This week's announcement that Canada's Dorel Industries has purchased Cannondale has not gone unnoticed in the mainstream press. The Globe & Mail in Toronto did a piece today which I have copied below. Of course, it makes those of us who ride high-end bikes look a bit, uh, crazy. Of course, these are mountain bikers being interviewed in the article so they are already a bit strange. Mountain bikers that actually clean their bikes!
Why buy a Chevette when you can have a Ferrari?
From Friday's Globe and Mail
February 8, 2008 at 9:14 AM EST
Sandro doesn't want you to know where he lives, where he works or even what his last name is. He has a secret - a lie, some might call it - that mustn't get out.
But here it is anyway: Sandro paid $7,000 for a bicycle. Why the cloak-and-dagger act?
"My wife would probably kill me if she knew," he says discreetly from work. "I told her I bought it with my sister."
Like many big-spending weekend warriors, he fell for Cannondale Bicycle, a company whose bikes have been ridden to stage victories at the Tour de France and world championships in mountain biking.
"Why have a Chevette when you can have a Ferrari?" says Sandro, who rides a few hours a week during the warmer months to keep in shape.
On Monday, Montreal-based Dorel Industries announced a deal to buy Cannondale for about $200-million (U.S.).
Dorel already sells low-priced bikes to discount retailers such as Canadian Tire and Wal-Mart. The purchase was as much about acquiring a bike line as adopting thousands of Cannondale disciples who spare no expense on buying and maintaining their wheels.
"We see strong growth in this area, with the bike enthusiast who wants to buy his brand in a smaller store as opposed to a big-box outlet," says Dorel president and chief executive officer Martin Schwartz.
Sandro picked up his prized Cannondale Team Scalpel mountain bike ("the exact same model the pros ride") in December and carefully rolled it into the furnace room of his west Toronto home.
And there it remains, away from the cold and salt that might corrode the bike's $1,400 (Canadian) handmade French wheels or $1,500 front suspension.
"It pains me not to ride, but I go down to take a look at it now and then," he says. "It's aesthetically quite pleasing. I like cleaning it."
Michael Cranwell, general manager at Duke's Cycle in Toronto, calls himself a weekend warrior even though he rides a backup bike four or five times a week during the winter and races his Team Scalpel all summer long.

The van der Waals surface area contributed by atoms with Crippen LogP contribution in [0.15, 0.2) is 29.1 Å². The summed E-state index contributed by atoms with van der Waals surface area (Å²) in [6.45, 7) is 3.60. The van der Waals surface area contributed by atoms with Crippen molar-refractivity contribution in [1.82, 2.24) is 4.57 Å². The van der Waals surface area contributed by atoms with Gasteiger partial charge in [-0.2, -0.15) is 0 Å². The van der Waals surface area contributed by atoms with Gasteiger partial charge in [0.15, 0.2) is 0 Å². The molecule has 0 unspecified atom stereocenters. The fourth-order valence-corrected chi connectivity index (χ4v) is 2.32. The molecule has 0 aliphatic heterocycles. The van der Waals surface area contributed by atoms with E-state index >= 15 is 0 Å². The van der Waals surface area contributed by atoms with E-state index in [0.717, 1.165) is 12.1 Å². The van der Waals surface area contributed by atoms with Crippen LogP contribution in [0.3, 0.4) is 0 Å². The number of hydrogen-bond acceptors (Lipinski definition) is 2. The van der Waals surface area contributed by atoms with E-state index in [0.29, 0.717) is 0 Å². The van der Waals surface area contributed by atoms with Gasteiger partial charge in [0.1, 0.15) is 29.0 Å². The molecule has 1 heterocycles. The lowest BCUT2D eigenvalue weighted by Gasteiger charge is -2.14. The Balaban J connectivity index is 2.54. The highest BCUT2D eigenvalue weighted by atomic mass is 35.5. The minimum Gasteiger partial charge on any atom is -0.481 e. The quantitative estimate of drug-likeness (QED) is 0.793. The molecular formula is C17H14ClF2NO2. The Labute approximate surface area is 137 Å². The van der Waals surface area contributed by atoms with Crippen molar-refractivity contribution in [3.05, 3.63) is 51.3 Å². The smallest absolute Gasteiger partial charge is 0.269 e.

Last year, Cannondale invited him to its Bethel, Conn., plant to test its newest models. Since then, the Scalpel has become "near and dear to my heart," says Mr. Cranwell, who's as fastidious as a NASA engineer when it comes to maintaining his beloved wheels. After each race he disassembles the bike to clean and inspect each part. "I tend to be a little more anal than most," he says.
Aside from Cannondale, well-heeled bike nuts pay up to $10,000 for models from Specialized, Merlin, Litespeed, Serotta and GT. What about these high-priced bikes inspires such devotion?
Like most top-drawer manufacturers, Cannondale outfits its stock with premium components and lightweight frames. Unlike others, it has a reputation for experimental engineering. The Scalpel, for instance, features a front suspension that uses a single telescoping fork with 88 bearings. The Scalpel's whole assemblage of space age metals and carbon fibre weighs as much as two large laptops.
"They define cutting edge," says Duke's Cycle manager Mark Newman, lifting the sole 23-pound (10.5 kilogram) Team Scalpel left in the store. "Riders respect that."
A precision instrument on the racetrack, these pricey bikes don't necessarily make great commuter vehicles. For one, the lightweight parts won't endure a regular grind as well as heavier, less-expensive components.
And second, the Scalpel is worth as much as a decent used car, making it a prime target for thieves. "You do not lock this bike up outside," Mr. Newman says. "If you're dumb enough to do that, I would even consider stealing it."
It's possible to buy bike insurance, but it isn't cheap. Insurers demand about 10 cents of premium for every dollar of bike, putting the cost of insuring a high-end Cannondale at about $700. And when you own four bikes, as Mr. Cranwell does, the insurance costs become prohibitive. That's why he has a foolproof security system. "My bike can only be one of three places," he says. "At the shop, at home or underneath me."
When Sandro mentions to friends and co-workers how much he paid for the bike, he gets strange looks. "People are always asking what the difference is between my bike and a $200 Canadian Tire special," he says. "It's like night and day. Buying a bike is an art. If you buy garbage, you end up with garbage."
The dollars are in the details
The cranks are constructed from a rare, high-grade aluminum.
The wheels are handmade in France. Replacements run about $1,300.
The swing arms rely on the natural give of carbon fibre rather than heavy metal pivots.